Sunday, September 18, 2016

Why is there no standard state temperature?

The standard state pressure is 1 bar, why is there no standard temperature?

The short answer
The standard state pressure is not an experimental condition, while the temperature is.

The long answer
The main reason the standard state is defined is because it leads to this very useful equation
$$K_p = e^{-\Delta G^\circ/RT}$$
Say you have this reaction: $A \rightleftharpoons B + C$ One way to use this equation is to compute the free energy of 1 mol of $A$, $B$, and $C$ at 1 bar using equations derived for an ideal gas, compute $\Delta G^\circ = G^\circ (B) + G^\circ (C) - G^\circ (A)$, and use that value to predict $K_p$.
If the gasses behave like ideal gasses "in real life" then the measured  $K_p$ will match the $K_p$ computed from $\Delta G^\circ$.  You can do the measurement at any pressure you want, not just at 1 bar.* The standard state refers to the pressure you use when computing $\Delta G^\circ$.  The only thing it has to do with the experimental measurement is that it defines the units you should use for your partial pressures when computing $K_p$

$\Delta G^\circ$ does also depend on temperature, but the temperature you chose should be the same as the experimental conditions.  So the temperature is not part of the standard state definition.

But what about "Standard temperature and pressure (STP)?"
Standard temperature and pressure (STP) refers to STP conditions under which $K_p$ is measured, not the pressure used to compute $\Delta G^\circ$. I know, they couldn't have made it more confusing if they tried when they named these things.


*Of course if you do the measurements at very high pressures or low temperatures, then the assumption that the gasses behave ideally will be less valid and the measured $K_p$ will differ more from the $K_p$ computed from Equation 1.  However, that is a separate issue unrelated to the standard state because the $K_p$ in Equation 1 refers to the $K_p$ you would measure if the gasses behaved ideally at the pressure and temperature used in the experiment.



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Saturday, September 17, 2016

Why I tweet and blog

Update: here is the audio.  Something wen't wrong with Google Hangouts so the slides are missing. Despite the fact that I did a few practice runs yesterday ... and have a PhD in theoretical quantum chemistry.  WTH Google!

Update 2: the trick (in addition to this tip) is to start the Powerpoint slideshow before you start streaming.




On Tuesday I am giving presentations on tweeting and blogging in a Scientific Writing course.  Here are my slides and the message to the students

Dear Scientific Writing students

On Tuesday I will give two presentations: one on tweeting and one on blogging.  You can find the slides below.

You'll also do some writing so please bring a laptop and make sure you can get on Eduroam.

In preparation for Tuesday, please find one science related blogpost and twitter account you think looks interesting and share them on the discussion forum I created on Absalon.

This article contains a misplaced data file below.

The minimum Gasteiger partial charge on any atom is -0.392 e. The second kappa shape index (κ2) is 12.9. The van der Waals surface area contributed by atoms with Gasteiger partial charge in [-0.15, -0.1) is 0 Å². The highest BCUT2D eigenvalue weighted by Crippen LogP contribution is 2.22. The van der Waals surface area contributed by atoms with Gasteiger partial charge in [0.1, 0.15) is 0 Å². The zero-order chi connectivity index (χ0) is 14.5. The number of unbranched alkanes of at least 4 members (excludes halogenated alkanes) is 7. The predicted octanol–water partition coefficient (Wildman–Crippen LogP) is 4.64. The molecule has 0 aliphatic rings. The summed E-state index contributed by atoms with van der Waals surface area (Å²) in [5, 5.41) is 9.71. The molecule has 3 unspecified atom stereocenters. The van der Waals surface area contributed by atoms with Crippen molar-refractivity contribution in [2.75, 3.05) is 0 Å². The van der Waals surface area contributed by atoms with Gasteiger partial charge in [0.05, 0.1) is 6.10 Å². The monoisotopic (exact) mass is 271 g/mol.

Finally, I may try to live broadcast my talk using Google's Hangout On Air.  I've never tried it, so I am not sure if I can get it to work by Tuesday.  If you are uncomfortable with this, just send me an email and I won't do it.

See you Tuesday!

Slides




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Monday, August 22, 2016

Finding the reference molecule for a pKa calculation using RDKit

This is prototype code related to this project.  I use Histamine as an example which has two ionizable sites: a primary amine and an imidazole ring.



The code figures out that imidazole is the best reference for the imidazole ring, while ethylamine is the best reference for the primary amine.  The code does this by figuring out which atom is being deprotonated, computes the Morgan fingerprint around this atom, and compares it to the Morgan fingerprints of imizadole and ethylamine.

Thursday, August 11, 2016

Drug design: My latest paper explained without the jargon

Our latest paper has just appeared in the open access journal PeerJ. It's ultimately related to making better drugs so first some background.

Background
Designing new drugs currently involves a lot of trial-and-error, so you have to pay a lot of smart scientists a lot of money for a long time to design new drugs - a cost that is ultimately passed on to you and I as consumers.  There are many, many reasons why drug design is so difficult. One of them is that we often don't know fundamental properties of drug-candidates such as the charge of the molecule at a given pH. Obviously, it is hard to figure out whether or how a drug-candidate interact with the body if you don't even know whether it is postive, negative or neutral.

It is not too difficult to measure the charge at a given pH, but modern day drug design involves the screening of hundreds of thousands of molecules and it is simply not feasible to measure them all. Besides, you have to make the molecules to do the measurement, which may be a waster of time if it turn out to have the wrong charge. There are several computer programs that can predict the charge at a given pH very quickly but they have been known to fail quite badly from time to time.  The main problem it that these programs rely on a database of experimental data and if the molecule of interest doesn't resemble anything in the database this approach will fail. The paper that just got published is a first step towards coming up with an alternative.

The New Study
We present a "new" method for predicting the charge of a molecule that relies less on experimental data but it fast enough to be of practical use in drug design. The paper shows that the basic approach works reasonably well for small prototypical molecules and we even test one drug-like molecule where one of the commercial programs fail and show that our new method performs better (but not great).  However, we have to test this new method for a lot more molecules and in order to do this we need to automate the prediction process, which currently requires some "manual" labor, so this is what we're working on now.